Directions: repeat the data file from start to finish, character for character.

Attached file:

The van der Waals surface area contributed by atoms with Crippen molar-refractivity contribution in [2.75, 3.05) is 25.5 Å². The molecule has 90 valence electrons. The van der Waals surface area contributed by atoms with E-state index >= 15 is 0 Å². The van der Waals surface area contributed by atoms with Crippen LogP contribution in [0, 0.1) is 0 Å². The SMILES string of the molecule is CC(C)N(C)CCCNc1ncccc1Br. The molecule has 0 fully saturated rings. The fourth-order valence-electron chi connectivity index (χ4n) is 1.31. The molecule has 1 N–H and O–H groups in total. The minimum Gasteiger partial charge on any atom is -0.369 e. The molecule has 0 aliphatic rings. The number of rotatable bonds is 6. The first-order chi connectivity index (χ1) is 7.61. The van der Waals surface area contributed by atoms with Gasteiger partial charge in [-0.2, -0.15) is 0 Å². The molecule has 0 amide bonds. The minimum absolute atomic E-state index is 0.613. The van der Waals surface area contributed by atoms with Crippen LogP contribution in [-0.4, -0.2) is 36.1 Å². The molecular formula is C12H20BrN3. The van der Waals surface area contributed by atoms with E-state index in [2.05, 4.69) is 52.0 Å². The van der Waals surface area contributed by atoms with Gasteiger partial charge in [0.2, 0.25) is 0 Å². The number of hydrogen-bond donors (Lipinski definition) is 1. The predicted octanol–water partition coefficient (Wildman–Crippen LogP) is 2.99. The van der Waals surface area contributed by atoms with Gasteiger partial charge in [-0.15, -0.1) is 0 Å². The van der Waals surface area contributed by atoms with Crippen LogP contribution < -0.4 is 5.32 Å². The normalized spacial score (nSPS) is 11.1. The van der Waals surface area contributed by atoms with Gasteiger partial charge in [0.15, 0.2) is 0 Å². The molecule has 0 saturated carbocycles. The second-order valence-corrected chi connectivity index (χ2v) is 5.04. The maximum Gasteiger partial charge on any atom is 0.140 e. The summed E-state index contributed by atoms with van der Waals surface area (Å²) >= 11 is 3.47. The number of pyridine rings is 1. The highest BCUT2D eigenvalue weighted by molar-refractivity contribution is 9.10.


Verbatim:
The van der Waals surface area contributed by atoms with Crippen molar-refractivity contribution in [2.75, 3.05) is 25.5 Å². The molecule has 90 valence electrons. The van der Waals surface area contributed by atoms with E-state index >= 15 is 0 Å². The van der Waals surface area contributed by atoms with Crippen LogP contribution in [0, 0.1) is 0 Å². The SMILES string of the molecule is CC(C)N(C)CCCNc1ncccc1Br. The molecule has 0 fully saturated rings. The fourth-order valence-electron chi connectivity index (χ4n) is 1.31. The molecule has 1 N–H and O–H groups in total. The minimum Gasteiger partial charge on any atom is -0.369 e. The molecule has 0 aliphatic rings. The number of rotatable bonds is 6. The first-order chi connectivity index (χ1) is 7.61. The van der Waals surface area contributed by atoms with Gasteiger partial charge in [-0.2, -0.15) is 0 Å². The molecule has 0 amide bonds. The minimum absolute atomic E-state index is 0.613. The van der Waals surface area contributed by atoms with Crippen LogP contribution in [-0.4, -0.2) is 36.1 Å². The molecular formula is C12H20BrN3. The van der Waals surface area contributed by atoms with E-state index in [2.05, 4.69) is 52.0 Å². The van der Waals surface area contributed by atoms with Gasteiger partial charge in [0.2, 0.25) is 0 Å². The number of hydrogen-bond donors (Lipinski definition) is 1. The predicted octanol–water partition coefficient (Wildman–Crippen LogP) is 2.99. The van der Waals surface area contributed by atoms with Gasteiger partial charge in [-0.15, -0.1) is 0 Å². The van der Waals surface area contributed by atoms with Crippen LogP contribution < -0.4 is 5.32 Å². The normalized spacial score (nSPS) is 11.1. The van der Waals surface area contributed by atoms with Gasteiger partial charge in [0.15, 0.2) is 0 Å². The molecule has 0 saturated carbocycles. The second-order valence-corrected chi connectivity index (χ2v) is 5.04. The maximum Gasteiger partial charge on any atom is 0.140 e. The summed E-state index contributed by atoms with van der Waals surface area (Å²) >= 11 is 3.47. The number of pyridine rings is 1. The highest BCUT2D eigenvalue weighted by molar-refractivity contribution is 9.10.